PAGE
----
Here's Everything We Know About Magic Leap, The Crazy-Sounding Startup Google Might Invest Hundreds Of Millions In

Google and other major investors like Andreessen Horowitz could be on the brink of making a major $US500 million investment in a “cinematic reality” startup called Magic Leap, sources tell Re/code’s Liz Gannes and Peter Kafka

Magic Leap describes itself as being a “developer of novel human computing interfaces and software” and just closed a $US50 million+ Series A round in February. The company is working on a new kind of augmented reality — that it calls cinematic reality — that it believes will provide a more realistic 3D experience than anything else that’s out there today. 

Instead of creating an immersive virtual world seperate from the real world, like the Rift headset from Oculus VR (which Facebook bought for $US2 billion earlier this year), Magic Leap will weave “3D light sculptures” into the world around us, using a combination of proprietary hardware, software, and firmware. 

You can get an idea of its vision on the company’s website, where you see a video of a little elephant that looks like it’s hovering in someone’s hands:

The company’s founder and CEO, Rony Abovitz told the South Florida Business Journal that he wants Magic Leap’s technology to be disassociated with current ideas of what virtual reality or augmented reality is like.

“It is a new way for humans to interact with computers,” he says. 

Magic Leap’s technology will project high-resolution images into the world in front of you, likely through a pair of glasses, according to details in a recent New York Times article. Abovitz says he envisions Magic Leap’s technology being used in people’s day-to-day lives, not just for gaming. 

Based on its website, the company also has educational ambitions:

“Our technology exists to unlock the creative spark found in all of us,” Abovitz said in a press release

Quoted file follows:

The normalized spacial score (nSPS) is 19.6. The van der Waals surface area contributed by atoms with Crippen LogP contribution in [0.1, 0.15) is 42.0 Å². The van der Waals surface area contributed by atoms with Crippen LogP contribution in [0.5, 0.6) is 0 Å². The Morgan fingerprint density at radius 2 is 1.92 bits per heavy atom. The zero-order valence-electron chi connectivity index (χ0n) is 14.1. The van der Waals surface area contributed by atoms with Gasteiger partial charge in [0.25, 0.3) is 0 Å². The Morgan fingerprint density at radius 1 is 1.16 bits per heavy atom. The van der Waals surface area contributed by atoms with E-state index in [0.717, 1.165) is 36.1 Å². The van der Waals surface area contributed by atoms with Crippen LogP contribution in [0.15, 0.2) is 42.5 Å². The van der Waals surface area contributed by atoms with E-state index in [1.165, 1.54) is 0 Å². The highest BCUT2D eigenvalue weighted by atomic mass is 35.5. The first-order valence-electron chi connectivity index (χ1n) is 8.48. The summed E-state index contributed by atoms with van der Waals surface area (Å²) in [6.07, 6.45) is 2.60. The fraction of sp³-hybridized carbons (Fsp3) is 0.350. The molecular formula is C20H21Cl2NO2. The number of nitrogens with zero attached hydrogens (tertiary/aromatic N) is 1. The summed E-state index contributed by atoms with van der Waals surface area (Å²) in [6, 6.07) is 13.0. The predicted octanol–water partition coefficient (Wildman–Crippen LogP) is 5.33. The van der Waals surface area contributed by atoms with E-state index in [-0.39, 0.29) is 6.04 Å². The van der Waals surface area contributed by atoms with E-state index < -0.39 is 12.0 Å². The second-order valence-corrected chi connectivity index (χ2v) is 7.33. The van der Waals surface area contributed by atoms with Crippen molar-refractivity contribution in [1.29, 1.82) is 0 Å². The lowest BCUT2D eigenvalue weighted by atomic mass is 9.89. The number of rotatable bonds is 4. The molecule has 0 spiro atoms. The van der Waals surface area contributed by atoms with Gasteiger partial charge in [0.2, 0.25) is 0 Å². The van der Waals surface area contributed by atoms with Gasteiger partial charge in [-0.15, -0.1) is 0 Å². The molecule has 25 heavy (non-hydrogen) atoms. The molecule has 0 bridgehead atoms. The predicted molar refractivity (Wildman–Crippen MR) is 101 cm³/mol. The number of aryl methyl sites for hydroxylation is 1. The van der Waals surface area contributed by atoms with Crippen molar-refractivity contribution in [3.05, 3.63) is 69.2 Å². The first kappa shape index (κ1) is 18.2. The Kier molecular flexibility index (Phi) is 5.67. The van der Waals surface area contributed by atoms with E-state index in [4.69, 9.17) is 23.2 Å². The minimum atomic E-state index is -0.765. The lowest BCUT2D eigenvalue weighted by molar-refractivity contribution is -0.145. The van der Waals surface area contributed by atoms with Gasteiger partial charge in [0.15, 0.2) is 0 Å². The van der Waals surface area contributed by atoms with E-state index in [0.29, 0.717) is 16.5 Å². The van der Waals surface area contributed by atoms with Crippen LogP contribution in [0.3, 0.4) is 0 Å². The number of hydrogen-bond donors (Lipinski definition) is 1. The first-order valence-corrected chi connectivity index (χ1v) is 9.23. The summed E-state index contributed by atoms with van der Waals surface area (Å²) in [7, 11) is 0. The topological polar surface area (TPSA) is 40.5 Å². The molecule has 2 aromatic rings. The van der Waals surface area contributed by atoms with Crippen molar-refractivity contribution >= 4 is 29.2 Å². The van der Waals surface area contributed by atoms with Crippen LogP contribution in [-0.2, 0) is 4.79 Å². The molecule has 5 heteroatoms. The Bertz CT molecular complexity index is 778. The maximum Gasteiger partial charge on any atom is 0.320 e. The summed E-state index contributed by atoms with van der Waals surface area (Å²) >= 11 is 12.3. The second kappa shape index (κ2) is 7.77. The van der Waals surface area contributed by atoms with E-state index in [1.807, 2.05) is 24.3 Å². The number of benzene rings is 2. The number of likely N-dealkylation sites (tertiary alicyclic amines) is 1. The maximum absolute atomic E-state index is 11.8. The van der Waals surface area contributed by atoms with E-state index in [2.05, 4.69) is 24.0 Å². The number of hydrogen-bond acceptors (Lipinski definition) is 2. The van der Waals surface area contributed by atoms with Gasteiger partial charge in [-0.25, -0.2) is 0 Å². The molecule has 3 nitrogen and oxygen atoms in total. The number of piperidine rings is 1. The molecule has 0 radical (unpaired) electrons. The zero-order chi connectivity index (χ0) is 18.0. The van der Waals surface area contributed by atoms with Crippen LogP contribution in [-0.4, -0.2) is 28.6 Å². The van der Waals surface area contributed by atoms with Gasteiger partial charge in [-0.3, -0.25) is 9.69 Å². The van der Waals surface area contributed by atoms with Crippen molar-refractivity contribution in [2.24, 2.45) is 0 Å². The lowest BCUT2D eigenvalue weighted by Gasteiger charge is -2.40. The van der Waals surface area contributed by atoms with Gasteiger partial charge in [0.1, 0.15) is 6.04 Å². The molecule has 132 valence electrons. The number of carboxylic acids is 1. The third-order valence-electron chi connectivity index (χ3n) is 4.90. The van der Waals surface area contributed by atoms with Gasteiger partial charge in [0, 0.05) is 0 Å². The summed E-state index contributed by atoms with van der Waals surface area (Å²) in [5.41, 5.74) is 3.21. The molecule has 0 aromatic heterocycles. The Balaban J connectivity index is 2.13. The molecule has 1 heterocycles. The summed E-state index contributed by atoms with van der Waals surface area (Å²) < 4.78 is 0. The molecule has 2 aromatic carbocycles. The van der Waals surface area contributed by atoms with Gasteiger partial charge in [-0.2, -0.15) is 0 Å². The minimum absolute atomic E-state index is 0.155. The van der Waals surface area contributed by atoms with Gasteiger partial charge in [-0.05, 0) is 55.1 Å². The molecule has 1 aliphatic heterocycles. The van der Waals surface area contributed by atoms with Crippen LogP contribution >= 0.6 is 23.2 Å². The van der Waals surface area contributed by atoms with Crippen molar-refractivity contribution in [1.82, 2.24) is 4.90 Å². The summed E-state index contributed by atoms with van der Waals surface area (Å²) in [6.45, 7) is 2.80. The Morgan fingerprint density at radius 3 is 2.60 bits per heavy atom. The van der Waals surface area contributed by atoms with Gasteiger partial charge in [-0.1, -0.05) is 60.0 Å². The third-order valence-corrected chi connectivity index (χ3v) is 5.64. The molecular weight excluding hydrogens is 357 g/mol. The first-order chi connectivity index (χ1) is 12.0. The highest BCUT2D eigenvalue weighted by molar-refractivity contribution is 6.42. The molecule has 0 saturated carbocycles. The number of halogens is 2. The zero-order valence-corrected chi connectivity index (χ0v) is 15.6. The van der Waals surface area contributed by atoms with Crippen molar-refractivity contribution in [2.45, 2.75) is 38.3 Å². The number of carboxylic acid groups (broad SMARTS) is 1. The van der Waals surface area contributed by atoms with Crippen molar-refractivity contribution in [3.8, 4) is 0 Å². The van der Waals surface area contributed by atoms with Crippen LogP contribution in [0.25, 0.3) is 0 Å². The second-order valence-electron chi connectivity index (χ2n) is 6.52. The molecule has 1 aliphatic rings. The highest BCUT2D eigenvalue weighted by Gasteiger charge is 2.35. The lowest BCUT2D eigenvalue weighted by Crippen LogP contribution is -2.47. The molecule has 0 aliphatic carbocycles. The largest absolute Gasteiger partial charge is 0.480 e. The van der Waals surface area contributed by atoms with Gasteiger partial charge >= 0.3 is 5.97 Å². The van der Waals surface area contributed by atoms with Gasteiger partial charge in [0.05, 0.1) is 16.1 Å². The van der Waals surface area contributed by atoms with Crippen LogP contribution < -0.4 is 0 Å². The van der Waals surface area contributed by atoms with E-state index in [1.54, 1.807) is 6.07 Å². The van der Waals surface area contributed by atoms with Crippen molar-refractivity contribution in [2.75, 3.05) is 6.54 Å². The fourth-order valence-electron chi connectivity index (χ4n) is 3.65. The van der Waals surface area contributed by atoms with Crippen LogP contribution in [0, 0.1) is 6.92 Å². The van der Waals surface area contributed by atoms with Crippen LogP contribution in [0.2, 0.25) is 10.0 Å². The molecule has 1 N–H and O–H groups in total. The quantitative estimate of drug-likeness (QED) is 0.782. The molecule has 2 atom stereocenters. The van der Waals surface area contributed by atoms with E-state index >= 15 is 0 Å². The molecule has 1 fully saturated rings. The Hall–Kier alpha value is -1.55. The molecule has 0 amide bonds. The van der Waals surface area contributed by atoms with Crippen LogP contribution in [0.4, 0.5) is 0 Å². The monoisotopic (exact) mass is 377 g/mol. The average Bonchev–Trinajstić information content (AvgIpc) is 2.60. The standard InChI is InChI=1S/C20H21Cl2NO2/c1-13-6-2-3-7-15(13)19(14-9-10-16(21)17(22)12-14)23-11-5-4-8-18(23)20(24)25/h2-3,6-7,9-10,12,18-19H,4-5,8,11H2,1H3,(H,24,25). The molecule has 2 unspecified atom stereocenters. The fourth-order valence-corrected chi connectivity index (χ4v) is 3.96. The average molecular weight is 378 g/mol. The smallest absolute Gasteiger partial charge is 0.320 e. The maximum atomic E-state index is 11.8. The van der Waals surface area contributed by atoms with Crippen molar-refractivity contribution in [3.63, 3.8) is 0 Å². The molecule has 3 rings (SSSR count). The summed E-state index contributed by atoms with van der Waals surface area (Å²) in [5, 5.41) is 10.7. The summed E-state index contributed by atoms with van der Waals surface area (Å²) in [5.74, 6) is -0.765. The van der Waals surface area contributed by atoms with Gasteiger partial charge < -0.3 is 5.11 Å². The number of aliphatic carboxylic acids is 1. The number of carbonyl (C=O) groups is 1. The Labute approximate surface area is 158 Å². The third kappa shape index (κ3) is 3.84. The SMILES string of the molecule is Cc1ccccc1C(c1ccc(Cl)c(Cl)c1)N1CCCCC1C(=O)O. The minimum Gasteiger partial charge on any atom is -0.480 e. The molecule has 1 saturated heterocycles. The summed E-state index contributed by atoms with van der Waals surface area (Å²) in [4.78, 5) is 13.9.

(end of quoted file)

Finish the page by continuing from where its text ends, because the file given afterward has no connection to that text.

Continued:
Abovitz also told the South Florida Business Journal that most people think that Magic Leap’s technology is still 50 years away. “We are definitely blowing people’s minds,” he says. 

Magic Leap has a partnership with Weta Workshop, the special effects team behind movies like “The Lord of the Rings” and “The Hobbit.” The two companies are working on multiple projects together, and a Magic Leap team is even embedded with Weta in New Zealnad. Weta’s founder, Richard Taylor, is on Magic Leap’s board. You can feel the pull toward the mystical on Magic Leap’s site:

One of the things Weta and Magic Leap worked on together was an app called “Hour Blue,” which let users interact with an augmented reality “speakbot.” Abovitz has since called that app “more of a red herring” in regard to what the company is working on now. 

Before Abovitz founded Magic Leap, he cofounded a surgical robotics company called MAKO that sold for $US1.65 billion. He describes that company now as “like bringing ‘Star Wars’ droids to life to help people in medicine.” 

Rony AbovitzScreenshot / YouTubeMagic Leap CEO Rony Abovitz.

Magic Leap has a bunch of patents, including one for a tactile glove for human-computer interaction, an ultra-high-resolution scanning fibre display, a 3D display that uses a “wave guide reflector array projector,” a system that lets one or more people interact with the same augmented reality environments, and a head-mounted optical system (diagrammed below):

One of Magic Leap’s central concepts is that its technology will feel more natural than anything else on the market. No bulky goggles here.  

“What is remarkable is how well the human body and mind respond when technology respects biology, so truly magical experiences become possible,” Abovitz says

The company is currently based in Hollywood, Florida, and Abovitz says he plans to remain there despite the pulls of Silicon Valley or Boston, eventually growing the business into an Apple-size company. Since it launched in 2011, Magic Leap has grown to over 100 employees, including well-known tech marketer Brian Wallace, who said that seeing Magic Leap’s product in action was “one of the most profound moments I’ve ever had.”  

Another hire, games developer Graeme Devine, told Polygon that Magic Leap’s technology blew him away when he first saw it:

“I went to the offices and I saw something that I did not think was possible. I like to think I know technology and I am not easily impressed. I worked at Apple, but when I saw what they were doing, I just said, immediately, ‘how can I help?'”

Abovitz seems like a fascinating guy. In 2013, he gave a strange performance called The Synthesis of Imagination at TEDxSarasota:

In an eerie performance Abovitz dressed as an astronaut and shared the stage with two furry creatures. 

 “A few awkward steps for me, a magic leap for mankind,” he intones.  

The creatures, called “Shaggles,” were created by Travis Boatright Design, and based off the company’s comic series, called “Magic Leapers”:

Watch the whole performance here:

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